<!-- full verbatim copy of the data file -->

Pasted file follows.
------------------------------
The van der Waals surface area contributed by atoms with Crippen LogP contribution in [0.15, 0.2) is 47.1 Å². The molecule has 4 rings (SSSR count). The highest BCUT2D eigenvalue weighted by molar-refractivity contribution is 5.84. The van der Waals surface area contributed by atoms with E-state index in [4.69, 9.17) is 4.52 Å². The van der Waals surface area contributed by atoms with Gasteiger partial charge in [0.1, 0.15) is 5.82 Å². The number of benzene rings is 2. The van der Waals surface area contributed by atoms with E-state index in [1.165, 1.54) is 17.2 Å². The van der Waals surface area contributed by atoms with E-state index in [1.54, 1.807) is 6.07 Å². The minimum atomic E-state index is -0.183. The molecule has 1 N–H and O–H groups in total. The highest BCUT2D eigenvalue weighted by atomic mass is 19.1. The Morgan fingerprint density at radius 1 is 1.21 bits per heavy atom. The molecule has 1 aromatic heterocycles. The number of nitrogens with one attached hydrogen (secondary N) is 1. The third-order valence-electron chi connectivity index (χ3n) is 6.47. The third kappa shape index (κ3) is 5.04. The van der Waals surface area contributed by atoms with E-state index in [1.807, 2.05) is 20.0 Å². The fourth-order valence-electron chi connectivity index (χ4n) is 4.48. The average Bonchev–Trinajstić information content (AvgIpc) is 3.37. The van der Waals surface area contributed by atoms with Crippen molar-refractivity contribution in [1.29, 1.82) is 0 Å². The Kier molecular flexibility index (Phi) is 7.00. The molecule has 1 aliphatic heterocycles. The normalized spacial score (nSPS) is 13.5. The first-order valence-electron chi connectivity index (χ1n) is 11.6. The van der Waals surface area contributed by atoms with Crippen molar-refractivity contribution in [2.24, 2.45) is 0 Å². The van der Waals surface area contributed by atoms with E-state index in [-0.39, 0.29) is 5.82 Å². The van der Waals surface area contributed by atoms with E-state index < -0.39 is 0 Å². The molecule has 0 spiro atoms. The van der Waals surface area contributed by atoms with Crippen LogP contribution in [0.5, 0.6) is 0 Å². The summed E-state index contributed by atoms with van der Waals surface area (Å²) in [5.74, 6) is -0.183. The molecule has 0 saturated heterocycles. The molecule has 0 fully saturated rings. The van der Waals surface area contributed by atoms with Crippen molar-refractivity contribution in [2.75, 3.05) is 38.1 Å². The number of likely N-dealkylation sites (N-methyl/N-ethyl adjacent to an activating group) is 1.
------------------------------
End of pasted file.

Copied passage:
The van der Waals surface area contributed by atoms with Crippen LogP contribution in [0.15, 0.2) is 47.1 Å². The molecule has 4 rings (SSSR count). The highest BCUT2D eigenvalue weighted by molar-refractivity contribution is 5.84. The van der Waals surface area contributed by atoms with E-state index in [4.69, 9.17) is 4.52 Å². The van der Waals surface area contributed by atoms with Gasteiger partial charge in [0.1, 0.15) is 5.82 Å². The number of benzene rings is 2. The van der Waals surface area contributed by atoms with E-state index in [1.165, 1.54) is 17.2 Å². The van der Waals surface area contributed by atoms with E-state index in [1.54, 1.807) is 6.07 Å². The minimum atomic E-state index is -0.183. The molecule has 1 N–H and O–H groups in total. The highest BCUT2D eigenvalue weighted by atomic mass is 19.1. The Morgan fingerprint density at radius 1 is 1.21 bits per heavy atom. The molecule has 1 aromatic heterocycles. The number of nitrogens with one attached hydrogen (secondary N) is 1. The third-order valence-electron chi connectivity index (χ3n) is 6.47. The third kappa shape index (κ3) is 5.04. The van der Waals surface area contributed by atoms with E-state index in [1.807, 2.05) is 20.0 Å². The fourth-order valence-electron chi connectivity index (χ4n) is 4.48. The average Bonchev–Trinajstić information content (AvgIpc) is 3.37. The van der Waals surface area contributed by atoms with Crippen molar-refractivity contribution in [1.29, 1.82) is 0 Å². The Kier molecular flexibility index (Phi) is 7.00. The molecule has 1 aliphatic heterocycles. The normalized spacial score (nSPS) is 13.5. The first-order valence-electron chi connectivity index (χ1n) is 11.6. The van der Waals surface area contributed by atoms with Crippen molar-refractivity contribution in [2.24, 2.45) is 0 Å². The van der Waals surface area contributed by atoms with E-state index in [-0.39, 0.29) is 5.82 Å². The van der Waals surface area contributed by atoms with E-state index < -0.39 is 0 Å². The molecule has 0 spiro atoms. The van der Waals surface area contributed by atoms with Crippen LogP contribution in [0.5, 0.6) is 0 Å². The summed E-state index contributed by atoms with van der Waals surface area (Å²) in [5.74, 6) is -0.183. The molecule has 0 saturated heterocycles. The molecule has 0 fully saturated rings. The van der Waals surface area contributed by atoms with Crippen molar-refractivity contribution in [2.75, 3.05) is 38.1 Å². The number of likely N-dealkylation sites (N-methyl/N-ethyl adjacent to an activating group) is 1.